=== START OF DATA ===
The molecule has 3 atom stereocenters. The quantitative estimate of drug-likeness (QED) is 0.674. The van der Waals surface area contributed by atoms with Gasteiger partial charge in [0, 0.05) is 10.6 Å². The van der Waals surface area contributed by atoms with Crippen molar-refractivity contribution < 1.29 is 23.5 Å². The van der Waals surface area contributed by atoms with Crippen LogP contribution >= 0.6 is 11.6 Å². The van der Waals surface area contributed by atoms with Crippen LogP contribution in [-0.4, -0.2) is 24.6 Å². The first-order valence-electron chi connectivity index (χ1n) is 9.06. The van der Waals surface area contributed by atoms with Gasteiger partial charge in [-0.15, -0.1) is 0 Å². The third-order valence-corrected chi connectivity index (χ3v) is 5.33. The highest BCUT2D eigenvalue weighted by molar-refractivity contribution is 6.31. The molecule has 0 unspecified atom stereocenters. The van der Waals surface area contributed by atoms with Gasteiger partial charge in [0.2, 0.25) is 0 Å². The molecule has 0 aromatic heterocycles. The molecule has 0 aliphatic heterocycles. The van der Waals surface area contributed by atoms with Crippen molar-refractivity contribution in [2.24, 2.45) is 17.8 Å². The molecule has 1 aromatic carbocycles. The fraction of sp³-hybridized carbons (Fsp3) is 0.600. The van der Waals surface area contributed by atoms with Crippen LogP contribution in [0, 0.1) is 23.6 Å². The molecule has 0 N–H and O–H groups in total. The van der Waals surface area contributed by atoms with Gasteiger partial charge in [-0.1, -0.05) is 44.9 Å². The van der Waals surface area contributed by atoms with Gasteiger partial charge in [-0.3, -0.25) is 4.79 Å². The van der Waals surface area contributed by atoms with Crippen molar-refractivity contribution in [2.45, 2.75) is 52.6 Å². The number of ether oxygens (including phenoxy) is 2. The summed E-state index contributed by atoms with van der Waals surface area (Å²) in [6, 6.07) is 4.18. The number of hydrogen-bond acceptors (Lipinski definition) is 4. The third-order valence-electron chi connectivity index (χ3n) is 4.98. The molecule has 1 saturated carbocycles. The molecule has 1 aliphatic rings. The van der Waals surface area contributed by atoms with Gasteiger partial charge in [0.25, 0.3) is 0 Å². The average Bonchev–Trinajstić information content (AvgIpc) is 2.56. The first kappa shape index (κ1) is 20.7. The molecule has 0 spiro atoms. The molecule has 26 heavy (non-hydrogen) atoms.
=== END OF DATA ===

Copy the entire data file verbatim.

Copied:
The molecule has 3 atom stereocenters. The quantitative estimate of drug-likeness (QED) is 0.674. The van der Waals surface area contributed by atoms with Gasteiger partial charge in [0, 0.05) is 10.6 Å². The van der Waals surface area contributed by atoms with Crippen molar-refractivity contribution < 1.29 is 23.5 Å². The van der Waals surface area contributed by atoms with Crippen LogP contribution >= 0.6 is 11.6 Å². The van der Waals surface area contributed by atoms with Crippen LogP contribution in [-0.4, -0.2) is 24.6 Å². The first-order valence-electron chi connectivity index (χ1n) is 9.06. The van der Waals surface area contributed by atoms with Gasteiger partial charge in [-0.15, -0.1) is 0 Å². The third-order valence-corrected chi connectivity index (χ3v) is 5.33. The highest BCUT2D eigenvalue weighted by molar-refractivity contribution is 6.31. The molecule has 0 unspecified atom stereocenters. The van der Waals surface area contributed by atoms with Gasteiger partial charge in [0.2, 0.25) is 0 Å². The molecule has 0 aromatic heterocycles. The molecule has 0 aliphatic heterocycles. The van der Waals surface area contributed by atoms with Crippen molar-refractivity contribution in [2.24, 2.45) is 17.8 Å². The molecule has 1 aromatic carbocycles. The fraction of sp³-hybridized carbons (Fsp3) is 0.600. The van der Waals surface area contributed by atoms with Crippen LogP contribution in [0, 0.1) is 23.6 Å². The molecule has 0 N–H and O–H groups in total. The van der Waals surface area contributed by atoms with Gasteiger partial charge in [-0.1, -0.05) is 44.9 Å². The van der Waals surface area contributed by atoms with Gasteiger partial charge in [-0.3, -0.25) is 4.79 Å². The van der Waals surface area contributed by atoms with Crippen molar-refractivity contribution in [2.45, 2.75) is 52.6 Å². The number of ether oxygens (including phenoxy) is 2. The summed E-state index contributed by atoms with van der Waals surface area (Å²) in [6, 6.07) is 4.18. The number of hydrogen-bond acceptors (Lipinski definition) is 4. The third-order valence-electron chi connectivity index (χ3n) is 4.98. The molecule has 1 saturated carbocycles. The molecule has 1 aliphatic rings. The van der Waals surface area contributed by atoms with Gasteiger partial charge in [0.25, 0.3) is 0 Å². The average Bonchev–Trinajstić information content (AvgIpc) is 2.56. The first kappa shape index (κ1) is 20.7. The molecule has 0 spiro atoms. The molecule has 26 heavy (non-hydrogen) atoms.